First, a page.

Canada Is Cheerleading New NATO Expansion
Justin Trudeau's Canadian government has eagerly embraced NATO’s new "strategic concept": expansion. The strategy is a return to the Cold War — and a recipe for more frequent military conflict.
Canada’s government has eagerly embraced NATO’s new strategic concept. The plan is astonishingly frank in its calls for renewed military readiness — it is a return to more explicit Cold War–era principles of “deterrence” through confrontation. In a purported effort to “contribute to a more peaceful world,” NATO’s 2022 Strategic Concept promises a “360-degree” extension of military force.
The proposal compels Canada and other NATO members to prepare to engage “regions of strategic interest” now and in the future. It aims to project NATO power in order to more boldly surround powers it identifies as aggressive.
While denouncing “aggressive” governments such as China and Iran, NATO’s new strategy tasks members with preparing for “high-intensity, multi-domain warfighting” across “all domains.” The strategic concept promises to “deter and defend forward with robust in-place, multi-domain, combat-ready forces, enhanced command and control arrangements, prepositioned ammunition and equipment and improved capacity and infrastructure to rapidly reinforce any Ally.” In the short term, this means increasing NATO’s Rapid Reaction Force to forty thousand troops, “pre-position[ing]” more ammunition in Eastern Europe, and expanding NATO’s “integrated air and missile defense.”
But it means more than just bolstering NATO members’ military force in Europe. The Strategic Concept proposes to also extend NATO power further into “regions of strategic interest to the Alliance, including the Middle East and North Africa and the Sahel.”
After the concept was approved, Prime Minister Justin Trudeau lauded the document, saying: “NATO has reaffirmed its enduring transatlantic bond. NATO Allies are united and determined to uphold the Alliance’s values, and to strengthen our defensive alliance, for now and for the future.”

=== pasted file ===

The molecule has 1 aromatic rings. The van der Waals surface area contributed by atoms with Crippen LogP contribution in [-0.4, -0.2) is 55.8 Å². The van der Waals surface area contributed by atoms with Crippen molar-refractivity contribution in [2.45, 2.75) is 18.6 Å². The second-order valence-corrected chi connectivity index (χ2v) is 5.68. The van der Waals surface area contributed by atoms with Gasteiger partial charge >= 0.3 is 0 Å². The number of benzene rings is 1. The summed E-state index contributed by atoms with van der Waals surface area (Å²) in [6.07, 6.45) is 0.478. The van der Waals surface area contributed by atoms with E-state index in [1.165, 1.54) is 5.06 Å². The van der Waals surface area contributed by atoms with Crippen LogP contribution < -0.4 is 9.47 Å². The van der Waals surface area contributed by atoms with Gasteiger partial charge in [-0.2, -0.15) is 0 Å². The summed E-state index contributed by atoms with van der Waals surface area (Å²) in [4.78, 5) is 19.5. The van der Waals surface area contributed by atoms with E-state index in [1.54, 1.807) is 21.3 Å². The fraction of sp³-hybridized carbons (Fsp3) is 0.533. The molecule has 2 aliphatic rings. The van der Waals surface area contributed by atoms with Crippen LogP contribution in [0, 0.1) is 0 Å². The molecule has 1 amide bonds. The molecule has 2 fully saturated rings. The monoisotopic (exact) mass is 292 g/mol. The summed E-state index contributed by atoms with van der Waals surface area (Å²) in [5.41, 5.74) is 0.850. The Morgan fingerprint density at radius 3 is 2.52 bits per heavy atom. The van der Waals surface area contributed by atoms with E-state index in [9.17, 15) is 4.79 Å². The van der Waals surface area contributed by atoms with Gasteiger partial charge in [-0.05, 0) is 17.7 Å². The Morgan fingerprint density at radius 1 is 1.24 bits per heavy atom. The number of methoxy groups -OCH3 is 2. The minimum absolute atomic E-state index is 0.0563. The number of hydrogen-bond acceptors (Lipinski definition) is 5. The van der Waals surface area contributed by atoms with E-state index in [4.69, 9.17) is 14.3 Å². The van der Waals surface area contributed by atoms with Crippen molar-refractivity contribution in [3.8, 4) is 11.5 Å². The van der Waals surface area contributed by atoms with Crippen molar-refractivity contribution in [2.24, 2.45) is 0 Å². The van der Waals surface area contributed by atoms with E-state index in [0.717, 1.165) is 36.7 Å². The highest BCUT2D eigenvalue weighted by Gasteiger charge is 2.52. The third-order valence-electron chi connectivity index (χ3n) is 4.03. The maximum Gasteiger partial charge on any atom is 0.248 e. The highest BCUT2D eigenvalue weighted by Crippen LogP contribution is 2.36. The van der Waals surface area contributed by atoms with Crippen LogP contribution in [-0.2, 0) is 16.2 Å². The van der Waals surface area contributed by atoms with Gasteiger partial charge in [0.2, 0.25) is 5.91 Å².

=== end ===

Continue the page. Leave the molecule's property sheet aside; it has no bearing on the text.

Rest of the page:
Canada’s Commitment to “Scale Up Rapidly”
The Trudeau government’s commitments to expanding NATO power go beyond mere words and wearing flashy socks. Trudeau has said that “Canada is always part of NATO missions and continues to step up significantly” and has promised “to scale up” Canada’s military power and presence “rapidly.”
As the Toronto Star revealed, the Canadian government, in a series of backroom meetings, has been one of the most active members pushing for Finland and Sweden to join the self-described “nuclear alliance.” The Canadian government was also the first member to ratify their membership in early July, saying Sweden and Finland’s “membership will make NATO stronger.”
In a meeting with President Volodymyr Zelensky, two days before Ukraine submitted its September 30 application to join the nuclear alliance, Trudeau promised to maintain Canada’s military support. If the bid is successful, it would presumably give Ukraine the right to muster a military confrontation under article 5 of the NATO charter. In the past, Ukraine’s application was explicitly endorsed by former prime minister Stephen Harper — provided Ukraine promised to continued to open up its economy to Canadian finance.
The Trudeau government has also already pledged to continue the deployment of one thousand Canadian Armed Forces personnel and aircrafts and warships to Eastern Europe as part of Operation Reassurance. Defense Minister Anita Anand told Bloomberg that the military presence will “move towards and surge to a brigade-level force in Latvia,” ready to “provide critical capabilities to operations, such as ammunition and explosives, air defense systems, and anti-tank weapons systems.”